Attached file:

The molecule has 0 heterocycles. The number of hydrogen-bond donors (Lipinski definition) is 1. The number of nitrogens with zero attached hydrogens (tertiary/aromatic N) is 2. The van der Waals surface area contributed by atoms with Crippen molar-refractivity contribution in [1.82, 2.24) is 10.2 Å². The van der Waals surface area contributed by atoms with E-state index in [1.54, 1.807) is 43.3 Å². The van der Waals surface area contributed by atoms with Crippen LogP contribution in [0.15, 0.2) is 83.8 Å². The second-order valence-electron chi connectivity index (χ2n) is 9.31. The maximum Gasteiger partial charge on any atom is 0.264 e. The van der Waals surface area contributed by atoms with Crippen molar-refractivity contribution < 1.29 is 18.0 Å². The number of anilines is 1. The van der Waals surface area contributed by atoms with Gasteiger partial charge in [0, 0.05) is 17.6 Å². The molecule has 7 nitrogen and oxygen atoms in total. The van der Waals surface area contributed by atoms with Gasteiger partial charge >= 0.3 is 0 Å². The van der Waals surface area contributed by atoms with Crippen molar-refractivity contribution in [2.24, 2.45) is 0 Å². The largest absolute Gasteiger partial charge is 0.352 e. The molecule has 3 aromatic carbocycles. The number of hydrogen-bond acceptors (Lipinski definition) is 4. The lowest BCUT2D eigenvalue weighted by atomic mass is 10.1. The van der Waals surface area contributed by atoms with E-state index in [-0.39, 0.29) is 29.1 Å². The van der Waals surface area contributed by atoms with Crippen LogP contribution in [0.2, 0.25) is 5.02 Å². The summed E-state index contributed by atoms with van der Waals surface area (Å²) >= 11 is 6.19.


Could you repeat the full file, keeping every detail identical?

The molecule has 0 heterocycles. The number of hydrogen-bond donors (Lipinski definition) is 1. The number of nitrogens with zero attached hydrogens (tertiary/aromatic N) is 2. The van der Waals surface area contributed by atoms with Crippen molar-refractivity contribution in [1.82, 2.24) is 10.2 Å². The van der Waals surface area contributed by atoms with E-state index in [1.54, 1.807) is 43.3 Å². The van der Waals surface area contributed by atoms with Crippen LogP contribution in [0.15, 0.2) is 83.8 Å². The second-order valence-electron chi connectivity index (χ2n) is 9.31. The maximum Gasteiger partial charge on any atom is 0.264 e. The van der Waals surface area contributed by atoms with Crippen molar-refractivity contribution < 1.29 is 18.0 Å². The number of anilines is 1. The van der Waals surface area contributed by atoms with Gasteiger partial charge in [0, 0.05) is 17.6 Å². The molecule has 7 nitrogen and oxygen atoms in total. The van der Waals surface area contributed by atoms with Gasteiger partial charge >= 0.3 is 0 Å². The van der Waals surface area contributed by atoms with Crippen molar-refractivity contribution in [2.24, 2.45) is 0 Å². The largest absolute Gasteiger partial charge is 0.352 e. The molecule has 3 aromatic carbocycles. The number of hydrogen-bond acceptors (Lipinski definition) is 4. The lowest BCUT2D eigenvalue weighted by atomic mass is 10.1. The van der Waals surface area contributed by atoms with E-state index in [-0.39, 0.29) is 29.1 Å². The van der Waals surface area contributed by atoms with Crippen LogP contribution in [0.2, 0.25) is 5.02 Å². The summed E-state index contributed by atoms with van der Waals surface area (Å²) >= 11 is 6.19.